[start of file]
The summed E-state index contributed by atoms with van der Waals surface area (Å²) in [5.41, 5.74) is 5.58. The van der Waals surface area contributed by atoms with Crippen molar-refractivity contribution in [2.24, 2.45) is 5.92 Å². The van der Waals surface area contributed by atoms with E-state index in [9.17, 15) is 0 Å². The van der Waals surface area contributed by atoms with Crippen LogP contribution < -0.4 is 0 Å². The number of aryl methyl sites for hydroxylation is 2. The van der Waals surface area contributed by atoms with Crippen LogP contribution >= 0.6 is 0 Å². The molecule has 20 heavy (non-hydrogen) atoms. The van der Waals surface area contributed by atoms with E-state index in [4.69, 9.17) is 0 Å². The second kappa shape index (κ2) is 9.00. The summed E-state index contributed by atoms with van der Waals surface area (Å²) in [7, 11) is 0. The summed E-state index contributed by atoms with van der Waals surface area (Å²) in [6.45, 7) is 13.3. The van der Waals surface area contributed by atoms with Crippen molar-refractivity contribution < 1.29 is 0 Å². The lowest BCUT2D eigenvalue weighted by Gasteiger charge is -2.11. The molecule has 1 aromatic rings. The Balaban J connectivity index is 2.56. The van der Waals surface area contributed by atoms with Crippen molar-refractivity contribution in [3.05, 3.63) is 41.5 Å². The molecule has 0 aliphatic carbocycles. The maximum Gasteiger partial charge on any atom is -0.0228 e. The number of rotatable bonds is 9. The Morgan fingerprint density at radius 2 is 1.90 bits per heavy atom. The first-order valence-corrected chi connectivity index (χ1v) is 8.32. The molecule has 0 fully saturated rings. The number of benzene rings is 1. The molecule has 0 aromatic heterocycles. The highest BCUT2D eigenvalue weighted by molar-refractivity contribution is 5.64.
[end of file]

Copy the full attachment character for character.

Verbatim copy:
The summed E-state index contributed by atoms with van der Waals surface area (Å²) in [5.41, 5.74) is 5.58. The van der Waals surface area contributed by atoms with Crippen molar-refractivity contribution in [2.24, 2.45) is 5.92 Å². The van der Waals surface area contributed by atoms with E-state index in [9.17, 15) is 0 Å². The van der Waals surface area contributed by atoms with Crippen LogP contribution < -0.4 is 0 Å². The number of aryl methyl sites for hydroxylation is 2. The van der Waals surface area contributed by atoms with Crippen LogP contribution >= 0.6 is 0 Å². The molecule has 20 heavy (non-hydrogen) atoms. The van der Waals surface area contributed by atoms with E-state index in [4.69, 9.17) is 0 Å². The second kappa shape index (κ2) is 9.00. The summed E-state index contributed by atoms with van der Waals surface area (Å²) in [7, 11) is 0. The summed E-state index contributed by atoms with van der Waals surface area (Å²) in [6.45, 7) is 13.3. The van der Waals surface area contributed by atoms with Crippen molar-refractivity contribution < 1.29 is 0 Å². The lowest BCUT2D eigenvalue weighted by Gasteiger charge is -2.11. The molecule has 1 aromatic rings. The Balaban J connectivity index is 2.56. The van der Waals surface area contributed by atoms with Crippen molar-refractivity contribution in [3.05, 3.63) is 41.5 Å². The molecule has 0 aliphatic carbocycles. The maximum Gasteiger partial charge on any atom is -0.0228 e. The number of rotatable bonds is 9. The Morgan fingerprint density at radius 2 is 1.90 bits per heavy atom. The first-order valence-corrected chi connectivity index (χ1v) is 8.32. The molecule has 0 fully saturated rings. The number of benzene rings is 1. The molecule has 0 aromatic heterocycles. The highest BCUT2D eigenvalue weighted by molar-refractivity contribution is 5.64.